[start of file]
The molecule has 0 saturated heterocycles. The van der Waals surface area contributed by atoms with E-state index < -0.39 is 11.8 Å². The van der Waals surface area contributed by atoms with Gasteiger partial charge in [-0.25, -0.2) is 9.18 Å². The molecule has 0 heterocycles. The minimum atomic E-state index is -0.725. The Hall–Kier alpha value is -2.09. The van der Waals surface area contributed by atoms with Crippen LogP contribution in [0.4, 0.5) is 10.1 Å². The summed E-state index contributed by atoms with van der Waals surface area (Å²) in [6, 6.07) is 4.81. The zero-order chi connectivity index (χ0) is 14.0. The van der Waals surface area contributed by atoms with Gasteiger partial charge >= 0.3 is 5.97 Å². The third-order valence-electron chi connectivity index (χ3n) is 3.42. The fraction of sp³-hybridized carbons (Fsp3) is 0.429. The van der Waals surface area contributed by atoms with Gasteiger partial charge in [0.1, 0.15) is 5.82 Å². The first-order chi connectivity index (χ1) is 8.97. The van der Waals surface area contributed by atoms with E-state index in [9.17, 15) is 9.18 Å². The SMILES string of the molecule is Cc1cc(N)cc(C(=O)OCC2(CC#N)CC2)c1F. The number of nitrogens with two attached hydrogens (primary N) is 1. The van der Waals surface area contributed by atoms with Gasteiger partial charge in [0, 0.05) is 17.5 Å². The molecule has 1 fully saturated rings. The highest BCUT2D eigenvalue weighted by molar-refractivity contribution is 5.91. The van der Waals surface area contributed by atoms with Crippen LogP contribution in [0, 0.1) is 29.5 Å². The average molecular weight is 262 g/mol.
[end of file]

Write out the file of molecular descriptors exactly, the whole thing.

The molecule has 0 saturated heterocycles. The van der Waals surface area contributed by atoms with E-state index < -0.39 is 11.8 Å². The van der Waals surface area contributed by atoms with Gasteiger partial charge in [-0.25, -0.2) is 9.18 Å². The molecule has 0 heterocycles. The minimum atomic E-state index is -0.725. The Hall–Kier alpha value is -2.09. The van der Waals surface area contributed by atoms with Crippen LogP contribution in [0.4, 0.5) is 10.1 Å². The summed E-state index contributed by atoms with van der Waals surface area (Å²) in [6, 6.07) is 4.81. The zero-order chi connectivity index (χ0) is 14.0. The van der Waals surface area contributed by atoms with Gasteiger partial charge >= 0.3 is 5.97 Å². The third-order valence-electron chi connectivity index (χ3n) is 3.42. The fraction of sp³-hybridized carbons (Fsp3) is 0.429. The van der Waals surface area contributed by atoms with Gasteiger partial charge in [0.1, 0.15) is 5.82 Å². The first-order chi connectivity index (χ1) is 8.97. The van der Waals surface area contributed by atoms with E-state index in [9.17, 15) is 9.18 Å². The SMILES string of the molecule is Cc1cc(N)cc(C(=O)OCC2(CC#N)CC2)c1F. The number of nitrogens with two attached hydrogens (primary N) is 1. The van der Waals surface area contributed by atoms with Gasteiger partial charge in [0, 0.05) is 17.5 Å². The molecule has 1 fully saturated rings. The highest BCUT2D eigenvalue weighted by molar-refractivity contribution is 5.91. The van der Waals surface area contributed by atoms with Crippen LogP contribution in [0, 0.1) is 29.5 Å². The average molecular weight is 262 g/mol.